Away from the arc lights of the just-concluded IPL, Indian archers quietly made history last week when they won gold in the third leg of the World Cup at Antalya, Turkey. The archery world cup is held every year in four legs. On their way to slinging glory, the Indian men’s recurve team surged past former world champions Korea, Italy, US, France and Australia. As if that wasn’t enough to cheer for a country starved of major international sporting triumphs, these Arjunas bettered the previous record of 2,031 points held by the Koreans since 1996. This reflects a newfound confidence among Indian archers that augurs well for the future of the sport in the country.
For a while in the late 80s and early 90s, Indian archery was on the upswing, thanks to the Sports Authority of India’s Special Area Games (SAG) scheme that nurtured sporting talent. It blooded many players in different disciplines, particularly from the North-east, and the tribal areas of Gujarat, Bihar, Madhya Pradesh, Bengal, Orissa and south India. Indian archery benefited enormously from this. In fact, most of the members of the present gold-winning team come from Jharkhand, which is proving to be a wellspring for champion archers. Unfortunately, the Archery Association of India (AAI) failed to consolidate this talent base and allowed the standard of Indian archers to dip.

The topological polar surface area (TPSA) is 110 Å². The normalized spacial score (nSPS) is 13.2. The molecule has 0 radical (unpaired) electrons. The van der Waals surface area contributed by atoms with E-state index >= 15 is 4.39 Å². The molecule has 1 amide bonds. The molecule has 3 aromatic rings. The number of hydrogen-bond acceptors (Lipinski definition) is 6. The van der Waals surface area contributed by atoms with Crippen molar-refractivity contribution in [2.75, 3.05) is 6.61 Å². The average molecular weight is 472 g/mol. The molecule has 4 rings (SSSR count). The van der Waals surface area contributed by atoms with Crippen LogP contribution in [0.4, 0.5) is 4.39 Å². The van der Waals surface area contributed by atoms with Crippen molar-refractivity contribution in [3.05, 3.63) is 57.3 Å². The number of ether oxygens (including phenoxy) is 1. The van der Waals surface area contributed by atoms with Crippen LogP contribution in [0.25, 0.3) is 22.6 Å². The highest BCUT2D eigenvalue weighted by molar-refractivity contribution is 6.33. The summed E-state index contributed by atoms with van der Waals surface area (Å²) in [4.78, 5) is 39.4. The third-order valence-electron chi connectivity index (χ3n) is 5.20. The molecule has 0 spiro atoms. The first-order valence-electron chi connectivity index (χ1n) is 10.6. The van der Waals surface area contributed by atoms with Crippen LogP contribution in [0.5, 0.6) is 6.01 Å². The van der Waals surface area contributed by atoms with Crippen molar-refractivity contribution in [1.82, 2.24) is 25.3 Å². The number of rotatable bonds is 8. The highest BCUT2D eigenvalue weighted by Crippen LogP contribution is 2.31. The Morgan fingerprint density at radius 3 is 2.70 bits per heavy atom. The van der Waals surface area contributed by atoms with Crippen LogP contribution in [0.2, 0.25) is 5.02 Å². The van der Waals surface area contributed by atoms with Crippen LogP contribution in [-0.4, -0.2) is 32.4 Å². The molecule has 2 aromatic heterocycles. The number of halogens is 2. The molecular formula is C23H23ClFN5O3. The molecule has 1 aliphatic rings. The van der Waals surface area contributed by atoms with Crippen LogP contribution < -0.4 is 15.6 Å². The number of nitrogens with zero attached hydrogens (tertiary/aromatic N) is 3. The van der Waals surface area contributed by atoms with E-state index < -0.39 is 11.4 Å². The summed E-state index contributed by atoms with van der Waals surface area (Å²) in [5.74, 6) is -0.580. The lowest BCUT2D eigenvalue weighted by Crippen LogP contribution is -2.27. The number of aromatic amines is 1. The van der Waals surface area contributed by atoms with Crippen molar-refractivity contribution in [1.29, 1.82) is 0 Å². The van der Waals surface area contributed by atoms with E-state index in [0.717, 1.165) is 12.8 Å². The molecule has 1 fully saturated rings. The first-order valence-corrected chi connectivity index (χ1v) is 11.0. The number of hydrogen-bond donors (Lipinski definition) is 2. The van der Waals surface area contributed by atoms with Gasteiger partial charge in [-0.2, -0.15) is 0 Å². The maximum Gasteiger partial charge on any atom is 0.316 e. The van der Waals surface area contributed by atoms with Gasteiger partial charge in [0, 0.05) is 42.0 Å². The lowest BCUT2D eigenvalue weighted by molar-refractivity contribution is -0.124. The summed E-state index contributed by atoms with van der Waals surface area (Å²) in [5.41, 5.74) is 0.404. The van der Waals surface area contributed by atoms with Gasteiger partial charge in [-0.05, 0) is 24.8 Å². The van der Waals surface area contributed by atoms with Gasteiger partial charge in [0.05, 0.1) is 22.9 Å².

Archery is an expensive sport and buying carbide bows may be shooting for the moon for state associations. But Indian archers are clearly excelling without much help, while other sports — even those that seldom get medals — are marketed so vigorously. The World Cup triumph gives the AAI an excellent opportunity to promote the sport at the grass-roots level. The inherent strength of powerhouses in archery like Korea is obviously the talent base nurtured at the school level. The AAI should give promising archers proper training and competitive exposure, besides the latest in equipment. Only then can Indian archers stride the world scene like Limba Ram and Lalrem Sanga once did.